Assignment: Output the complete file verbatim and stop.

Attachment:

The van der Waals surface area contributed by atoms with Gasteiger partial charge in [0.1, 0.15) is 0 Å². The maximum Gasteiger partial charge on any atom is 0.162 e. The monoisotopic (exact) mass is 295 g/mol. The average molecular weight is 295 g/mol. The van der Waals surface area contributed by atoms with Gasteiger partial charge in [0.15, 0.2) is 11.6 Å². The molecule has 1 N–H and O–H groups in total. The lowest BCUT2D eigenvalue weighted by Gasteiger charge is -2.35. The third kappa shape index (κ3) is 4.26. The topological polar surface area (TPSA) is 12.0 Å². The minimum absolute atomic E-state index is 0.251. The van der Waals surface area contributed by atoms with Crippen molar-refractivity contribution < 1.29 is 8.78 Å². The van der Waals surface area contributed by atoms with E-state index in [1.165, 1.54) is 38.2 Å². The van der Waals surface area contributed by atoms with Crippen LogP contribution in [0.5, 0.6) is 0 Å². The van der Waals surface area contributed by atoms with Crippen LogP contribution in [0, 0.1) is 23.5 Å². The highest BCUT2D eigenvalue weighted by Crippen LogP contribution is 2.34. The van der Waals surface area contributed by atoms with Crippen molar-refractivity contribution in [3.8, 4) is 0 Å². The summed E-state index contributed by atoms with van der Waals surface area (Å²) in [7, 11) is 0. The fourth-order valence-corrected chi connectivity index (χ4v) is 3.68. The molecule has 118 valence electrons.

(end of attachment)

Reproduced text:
The van der Waals surface area contributed by atoms with Gasteiger partial charge in [0.1, 0.15) is 0 Å². The maximum Gasteiger partial charge on any atom is 0.162 e. The monoisotopic (exact) mass is 295 g/mol. The average molecular weight is 295 g/mol. The van der Waals surface area contributed by atoms with Gasteiger partial charge in [0.15, 0.2) is 11.6 Å². The molecule has 1 N–H and O–H groups in total. The lowest BCUT2D eigenvalue weighted by Gasteiger charge is -2.35. The third kappa shape index (κ3) is 4.26. The topological polar surface area (TPSA) is 12.0 Å². The minimum absolute atomic E-state index is 0.251. The van der Waals surface area contributed by atoms with Crippen molar-refractivity contribution < 1.29 is 8.78 Å². The van der Waals surface area contributed by atoms with E-state index in [1.165, 1.54) is 38.2 Å². The van der Waals surface area contributed by atoms with Crippen LogP contribution in [0.5, 0.6) is 0 Å². The van der Waals surface area contributed by atoms with Crippen LogP contribution in [0, 0.1) is 23.5 Å². The highest BCUT2D eigenvalue weighted by Crippen LogP contribution is 2.34. The van der Waals surface area contributed by atoms with Crippen molar-refractivity contribution in [3.8, 4) is 0 Å². The summed E-state index contributed by atoms with van der Waals surface area (Å²) in [7, 11) is 0. The fourth-order valence-corrected chi connectivity index (χ4v) is 3.68. The molecule has 118 valence electrons.